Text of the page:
“The AIFS uses machine learning techniques on 40 years of weather data, conveniently brought together in ECMWF’s ERA5 reanalysis, to learn how weather systems evolve,” Jesper explains.

“It then predicts the weather six hours from now, and this can be done repeatedly so that longer forecasts are achieved.”

Training of the AIFS

This diagram shows the principle of the training of the AIFS. The weather as recorded in ERA5 is sampled, and ‘input’ and ‘output’ separated by six hours is batched together. These batches are used to train the AIFS so that it can make predictions six hours ahead.

The system already achieves better evaluation results than traditional forecasts for many variables, but it has several limitations, including its horizontal resolution, its range of variables, and its current lack of ensemble forecasts. For example, the resolution is currently about 28 km compared to 9 km for ECMWF’s physics-based forecasts, and it does not yet predict the same range of variables as ECMWF’s Integrated Forecasting System (IFS). Nevertheless, these are current areas of development.

Jesper worked on a few additional areas, starting with making the AIFS highly configurable for other researchers and developers. They have also worked on a custom data routing solution that defines which weather variables are used as forcing, prognostic, and diagnostic variables. More recently, Jesper has worked on improving the build system, dependencies, and quality of the code.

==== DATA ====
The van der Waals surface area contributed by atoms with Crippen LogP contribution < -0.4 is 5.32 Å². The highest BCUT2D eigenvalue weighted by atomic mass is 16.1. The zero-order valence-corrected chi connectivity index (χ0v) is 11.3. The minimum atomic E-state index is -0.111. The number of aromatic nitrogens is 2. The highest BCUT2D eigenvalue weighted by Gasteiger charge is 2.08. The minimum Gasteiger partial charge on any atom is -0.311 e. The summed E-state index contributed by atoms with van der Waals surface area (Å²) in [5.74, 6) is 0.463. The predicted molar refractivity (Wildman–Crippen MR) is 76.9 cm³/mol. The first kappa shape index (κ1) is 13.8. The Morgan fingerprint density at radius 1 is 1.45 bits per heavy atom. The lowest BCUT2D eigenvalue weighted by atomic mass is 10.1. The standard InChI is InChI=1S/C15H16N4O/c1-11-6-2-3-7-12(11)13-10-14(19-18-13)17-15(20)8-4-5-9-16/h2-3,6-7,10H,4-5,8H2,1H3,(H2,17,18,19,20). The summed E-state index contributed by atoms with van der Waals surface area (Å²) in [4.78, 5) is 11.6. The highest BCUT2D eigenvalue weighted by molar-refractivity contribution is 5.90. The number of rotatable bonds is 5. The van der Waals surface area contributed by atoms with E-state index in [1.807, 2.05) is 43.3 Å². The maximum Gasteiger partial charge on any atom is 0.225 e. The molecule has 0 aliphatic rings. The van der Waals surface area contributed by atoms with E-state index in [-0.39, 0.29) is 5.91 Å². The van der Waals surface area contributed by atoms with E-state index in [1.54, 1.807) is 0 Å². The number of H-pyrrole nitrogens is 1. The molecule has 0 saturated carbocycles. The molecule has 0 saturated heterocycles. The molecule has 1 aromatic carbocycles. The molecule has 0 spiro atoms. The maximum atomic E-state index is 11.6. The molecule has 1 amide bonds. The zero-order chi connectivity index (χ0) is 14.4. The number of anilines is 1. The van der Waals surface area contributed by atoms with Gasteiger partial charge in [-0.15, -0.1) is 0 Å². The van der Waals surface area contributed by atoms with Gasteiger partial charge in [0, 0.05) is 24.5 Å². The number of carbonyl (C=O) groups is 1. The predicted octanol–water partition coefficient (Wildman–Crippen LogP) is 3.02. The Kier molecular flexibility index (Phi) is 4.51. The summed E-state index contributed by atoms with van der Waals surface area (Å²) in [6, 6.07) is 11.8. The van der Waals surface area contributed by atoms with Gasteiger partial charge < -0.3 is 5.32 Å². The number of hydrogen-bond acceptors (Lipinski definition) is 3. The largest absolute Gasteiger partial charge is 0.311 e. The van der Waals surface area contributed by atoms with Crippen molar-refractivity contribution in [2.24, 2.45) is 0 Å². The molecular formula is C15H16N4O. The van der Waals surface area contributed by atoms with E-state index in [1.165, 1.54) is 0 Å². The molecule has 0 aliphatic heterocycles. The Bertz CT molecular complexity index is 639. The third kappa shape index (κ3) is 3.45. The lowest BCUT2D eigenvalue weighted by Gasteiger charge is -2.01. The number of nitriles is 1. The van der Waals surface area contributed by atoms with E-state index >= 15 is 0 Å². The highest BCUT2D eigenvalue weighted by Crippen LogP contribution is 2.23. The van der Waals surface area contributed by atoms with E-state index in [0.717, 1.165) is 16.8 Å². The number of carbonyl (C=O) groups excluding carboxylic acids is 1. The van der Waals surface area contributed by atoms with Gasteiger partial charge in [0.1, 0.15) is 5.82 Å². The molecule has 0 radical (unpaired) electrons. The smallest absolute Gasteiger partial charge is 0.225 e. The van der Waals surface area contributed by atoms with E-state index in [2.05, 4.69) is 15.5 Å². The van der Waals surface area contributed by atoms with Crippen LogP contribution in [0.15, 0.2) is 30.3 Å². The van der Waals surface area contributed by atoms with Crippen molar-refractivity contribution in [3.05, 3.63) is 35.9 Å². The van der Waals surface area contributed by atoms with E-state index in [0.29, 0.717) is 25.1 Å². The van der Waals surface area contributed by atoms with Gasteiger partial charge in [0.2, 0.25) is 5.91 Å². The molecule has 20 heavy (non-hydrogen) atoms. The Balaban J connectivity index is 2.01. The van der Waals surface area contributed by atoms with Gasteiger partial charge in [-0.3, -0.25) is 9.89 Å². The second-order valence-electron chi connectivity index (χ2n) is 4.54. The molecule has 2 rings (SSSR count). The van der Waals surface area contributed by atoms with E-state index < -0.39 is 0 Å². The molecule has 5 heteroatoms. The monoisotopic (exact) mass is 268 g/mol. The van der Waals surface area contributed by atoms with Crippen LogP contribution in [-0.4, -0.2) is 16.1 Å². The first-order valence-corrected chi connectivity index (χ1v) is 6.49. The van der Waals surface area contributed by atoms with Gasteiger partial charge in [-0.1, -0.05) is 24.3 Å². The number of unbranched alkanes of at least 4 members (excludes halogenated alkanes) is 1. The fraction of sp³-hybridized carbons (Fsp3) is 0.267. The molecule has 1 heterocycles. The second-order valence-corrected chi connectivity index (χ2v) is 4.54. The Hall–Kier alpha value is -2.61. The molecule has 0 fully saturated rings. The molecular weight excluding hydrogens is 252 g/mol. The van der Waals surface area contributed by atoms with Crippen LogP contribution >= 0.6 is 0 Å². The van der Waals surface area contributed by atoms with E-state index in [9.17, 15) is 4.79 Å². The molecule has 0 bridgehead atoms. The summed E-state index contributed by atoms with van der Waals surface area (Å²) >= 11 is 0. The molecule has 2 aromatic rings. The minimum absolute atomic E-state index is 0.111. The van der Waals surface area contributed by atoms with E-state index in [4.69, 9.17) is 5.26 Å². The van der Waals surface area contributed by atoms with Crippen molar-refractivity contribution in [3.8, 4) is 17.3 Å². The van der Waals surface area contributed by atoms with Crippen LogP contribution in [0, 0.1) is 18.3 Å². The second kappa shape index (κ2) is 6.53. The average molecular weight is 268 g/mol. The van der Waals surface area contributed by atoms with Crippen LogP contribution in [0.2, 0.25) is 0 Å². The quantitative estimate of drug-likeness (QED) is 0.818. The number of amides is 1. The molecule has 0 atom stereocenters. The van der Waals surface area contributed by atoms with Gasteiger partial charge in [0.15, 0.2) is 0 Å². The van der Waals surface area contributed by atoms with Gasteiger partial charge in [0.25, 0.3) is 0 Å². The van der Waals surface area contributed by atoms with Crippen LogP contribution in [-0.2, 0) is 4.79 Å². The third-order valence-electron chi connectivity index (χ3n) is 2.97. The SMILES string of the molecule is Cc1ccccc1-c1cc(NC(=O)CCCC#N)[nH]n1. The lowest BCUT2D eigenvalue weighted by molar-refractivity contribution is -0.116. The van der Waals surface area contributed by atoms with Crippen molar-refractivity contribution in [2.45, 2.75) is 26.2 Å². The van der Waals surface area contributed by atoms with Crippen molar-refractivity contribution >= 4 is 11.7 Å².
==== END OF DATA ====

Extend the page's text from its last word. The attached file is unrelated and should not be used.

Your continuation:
“My task was to make the code more robust, and that’s what I’ve done,” Jesper says. “For example, I’ve identified and rewritten all the pieces of code that can exist independently and that can be used in different sections, while keeping researchers, coders and operational use in mind.”

As a result, Jesper is familiar with, and understands, a large part of the code: “About 90%, I’d say, but I’m still learning!”

Screenshot of machine learning forecasts on the ECMWF website

This is a screenshot of AIFS and other machine learning forecasts on the ECMWF website. Jesper has written the plugins used to run most of these models daily.

They are also involved in Anemoi, the framework for developing the AIFS, which is being designed to support training models for many organisations. This is about enabling the weather community to come together to work on data-driven weather forecasts. It includes ECMWF’s work on the AIFS, distributed training on supercomputers, and expanding towards limited-area machine learning forecasts at a higher resolution in ECMWF’s Member and Co-operating States.

“Because of the code adaptation we’ve done, we can easily expand parts of the AIFS and Anemoi to regional systems,” Jesper explains.

Jesper’s work is thus not just very future-oriented, it also goes beyond ECMWF’s own forecasting system to benefit the wider community.

This view beyond is also exemplified by Jesper organising and teaching in the 2023 ECMWF MOOC on machine learning for weather and climate prediction; in-person machine learning training at ECMWF; co-chairing the working group on modelling of the ITU/WMO/UNEP Focus Group on AI for natural disaster management; and public presentations, such as representing ECMWF’s work at the science night in Bonn on 17 May 2024.